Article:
“Would you recommend teaching in Japan?”
Japan offers a unique destination for English teachers. The combination of the eager-to-learn nature of Japanese students and the country’s rich culture makes teaching English in Japan an attractive prospect. Yes, English teachers’ wages have dipped over the last two decades, but the appeal of teaching in Japan is far from just the paycheck. Here’s what makes it an extraordinary experience:
A Shift in English Education
The traditional education system in Japan has emphasized getting things right for exams, which has led to a worry about making errors in English. But things are changing. English education in Japan has gradually moved to earlier grades, with a growing focus on practical use of English for communication. This shift aims to encourage students to view English as a tool for communication, rather than just a subject to ace in exams.
Committed and Disciplined Students
Japanese students are a joy to teach. Their dedication and discipline are unique, with a thirst for knowledge reflected in the country’s impressive literacy rate exceeding 98.5%. However, many students, despite their keenness to learn, often hold back from using English freely due to a fear of making mistakes. This shows up most often by a lack of questions or students identifying when they have trouble understanding something the teacher is trying to explain. This is because there is not only a sense of shame to say that they don’t understand, but that a question to a teacher implicitly indicates that the teacher themselves were unclear. The best way I’ve found to overcome this is to assign asking questions as a task. That isn’t to say that students don’t have opinions or questions on a variety of topics … they do certainly, but you need to structure (scaffold) a lesson that allows the students to feel safe to speak out.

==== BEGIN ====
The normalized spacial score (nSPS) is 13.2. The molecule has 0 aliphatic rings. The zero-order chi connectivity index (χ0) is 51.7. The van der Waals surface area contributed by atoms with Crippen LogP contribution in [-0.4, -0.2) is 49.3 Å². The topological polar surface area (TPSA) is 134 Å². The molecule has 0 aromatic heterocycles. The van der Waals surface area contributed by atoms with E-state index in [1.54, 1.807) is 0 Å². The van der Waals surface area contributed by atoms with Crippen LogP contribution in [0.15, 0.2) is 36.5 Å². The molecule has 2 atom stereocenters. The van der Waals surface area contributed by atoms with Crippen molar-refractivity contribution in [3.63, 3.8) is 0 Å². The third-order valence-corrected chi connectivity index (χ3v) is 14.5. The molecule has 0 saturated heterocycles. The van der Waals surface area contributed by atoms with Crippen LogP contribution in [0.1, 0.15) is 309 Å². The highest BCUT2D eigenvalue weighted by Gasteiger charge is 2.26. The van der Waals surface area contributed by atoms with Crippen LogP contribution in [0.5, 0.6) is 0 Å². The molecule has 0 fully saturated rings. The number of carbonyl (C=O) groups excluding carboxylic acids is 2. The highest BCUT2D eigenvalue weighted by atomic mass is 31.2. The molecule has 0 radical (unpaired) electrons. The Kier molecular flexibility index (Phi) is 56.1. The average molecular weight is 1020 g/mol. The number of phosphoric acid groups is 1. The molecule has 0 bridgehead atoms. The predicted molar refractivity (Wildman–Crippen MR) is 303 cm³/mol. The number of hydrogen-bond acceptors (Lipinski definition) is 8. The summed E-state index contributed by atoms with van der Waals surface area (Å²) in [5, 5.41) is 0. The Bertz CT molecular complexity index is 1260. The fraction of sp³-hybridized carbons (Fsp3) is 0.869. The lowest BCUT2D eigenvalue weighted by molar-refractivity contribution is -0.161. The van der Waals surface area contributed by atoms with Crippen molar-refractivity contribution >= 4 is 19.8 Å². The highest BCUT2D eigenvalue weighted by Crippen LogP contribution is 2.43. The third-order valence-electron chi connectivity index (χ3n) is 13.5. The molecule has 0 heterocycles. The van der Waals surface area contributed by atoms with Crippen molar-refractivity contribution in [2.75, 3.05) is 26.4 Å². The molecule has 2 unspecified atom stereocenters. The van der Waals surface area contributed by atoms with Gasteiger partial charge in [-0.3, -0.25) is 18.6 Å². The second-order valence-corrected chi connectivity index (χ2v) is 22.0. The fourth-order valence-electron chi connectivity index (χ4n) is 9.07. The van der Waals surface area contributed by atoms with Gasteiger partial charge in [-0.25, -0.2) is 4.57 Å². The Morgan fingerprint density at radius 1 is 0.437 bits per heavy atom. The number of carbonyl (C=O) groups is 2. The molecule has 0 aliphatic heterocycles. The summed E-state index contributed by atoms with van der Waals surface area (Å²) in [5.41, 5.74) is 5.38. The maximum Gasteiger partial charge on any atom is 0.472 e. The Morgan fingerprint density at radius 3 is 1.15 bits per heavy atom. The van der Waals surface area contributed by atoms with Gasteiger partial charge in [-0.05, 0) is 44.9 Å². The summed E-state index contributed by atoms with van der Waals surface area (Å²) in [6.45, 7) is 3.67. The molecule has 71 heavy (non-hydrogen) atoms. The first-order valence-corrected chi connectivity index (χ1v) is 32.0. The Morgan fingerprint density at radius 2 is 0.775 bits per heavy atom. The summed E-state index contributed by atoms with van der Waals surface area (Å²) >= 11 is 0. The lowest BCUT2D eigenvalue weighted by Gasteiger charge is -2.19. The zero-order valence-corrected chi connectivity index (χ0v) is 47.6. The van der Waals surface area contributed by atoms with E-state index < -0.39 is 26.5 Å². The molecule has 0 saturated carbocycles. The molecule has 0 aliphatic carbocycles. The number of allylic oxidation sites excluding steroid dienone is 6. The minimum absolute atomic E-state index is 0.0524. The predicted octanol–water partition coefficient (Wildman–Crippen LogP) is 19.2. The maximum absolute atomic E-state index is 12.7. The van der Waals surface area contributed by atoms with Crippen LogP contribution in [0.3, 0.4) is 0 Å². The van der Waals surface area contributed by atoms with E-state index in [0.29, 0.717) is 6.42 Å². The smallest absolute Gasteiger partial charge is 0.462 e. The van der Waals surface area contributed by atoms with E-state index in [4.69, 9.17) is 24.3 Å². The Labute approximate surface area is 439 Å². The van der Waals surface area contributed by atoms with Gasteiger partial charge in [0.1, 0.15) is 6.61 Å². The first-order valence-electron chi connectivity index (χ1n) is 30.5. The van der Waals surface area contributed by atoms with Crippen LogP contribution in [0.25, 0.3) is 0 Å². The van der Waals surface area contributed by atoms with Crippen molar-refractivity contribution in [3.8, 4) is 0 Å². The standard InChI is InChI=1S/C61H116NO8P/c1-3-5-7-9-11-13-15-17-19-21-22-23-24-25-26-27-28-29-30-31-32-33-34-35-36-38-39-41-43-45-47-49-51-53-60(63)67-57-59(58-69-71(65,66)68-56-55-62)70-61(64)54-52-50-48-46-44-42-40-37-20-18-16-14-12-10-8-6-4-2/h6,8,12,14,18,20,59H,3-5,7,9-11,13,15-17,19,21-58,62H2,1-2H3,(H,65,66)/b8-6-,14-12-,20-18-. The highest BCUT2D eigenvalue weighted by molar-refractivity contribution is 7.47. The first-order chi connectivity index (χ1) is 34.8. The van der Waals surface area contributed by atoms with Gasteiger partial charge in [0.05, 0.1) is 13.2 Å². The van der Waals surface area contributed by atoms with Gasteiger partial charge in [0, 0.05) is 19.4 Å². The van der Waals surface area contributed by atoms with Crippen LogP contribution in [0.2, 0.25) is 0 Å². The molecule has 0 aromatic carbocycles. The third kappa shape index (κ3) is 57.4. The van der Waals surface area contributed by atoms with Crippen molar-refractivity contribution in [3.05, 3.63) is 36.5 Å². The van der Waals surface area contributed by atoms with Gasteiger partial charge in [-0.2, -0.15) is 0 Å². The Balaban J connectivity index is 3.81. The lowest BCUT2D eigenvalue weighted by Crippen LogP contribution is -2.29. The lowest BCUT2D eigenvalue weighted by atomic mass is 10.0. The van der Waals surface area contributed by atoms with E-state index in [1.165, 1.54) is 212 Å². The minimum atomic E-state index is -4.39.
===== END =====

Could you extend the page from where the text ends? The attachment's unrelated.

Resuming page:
A Blend of Tradition and Innovation
Japan’s rich cultural heritage adds a layer of intrigue to the teaching experience. From ancient temples and traditional art forms to ultra-modern cities and technology, Japan offers a world of fascinating contrasts. Teaching English here turns into a cultural exchange, where you absorb and learn from Japanese traditions while imparting English language skills.
The journey of teaching English in Japan goes beyond the job itself – it’s about cultural understanding and personal growth. That’s the real allure of teaching in Japan.
Eric Altman holds a degree in Fine Arts from the University of Ottawa, and a DELTA. He is a certified Cambridge and Oxford examiner. He has over 25 years of experience as an English teacher in Japan. Currently, Eric is the owner of Alterra Education, which offers language and business communication training to corporate clients, and consulting for the education industry. Prior to this, he was HR manager for the Kansai regional office of Berlitz Phoenix and Education Manager at GG Co. Ltd where he established the first Cambridge CELTA center in the Philippines. Eric is an adviser to Pearson English and serves as the International Relations Officer to English Philippines Association. He is also the founder of Jobs in Kansai and five additional regional employment-related social media communities.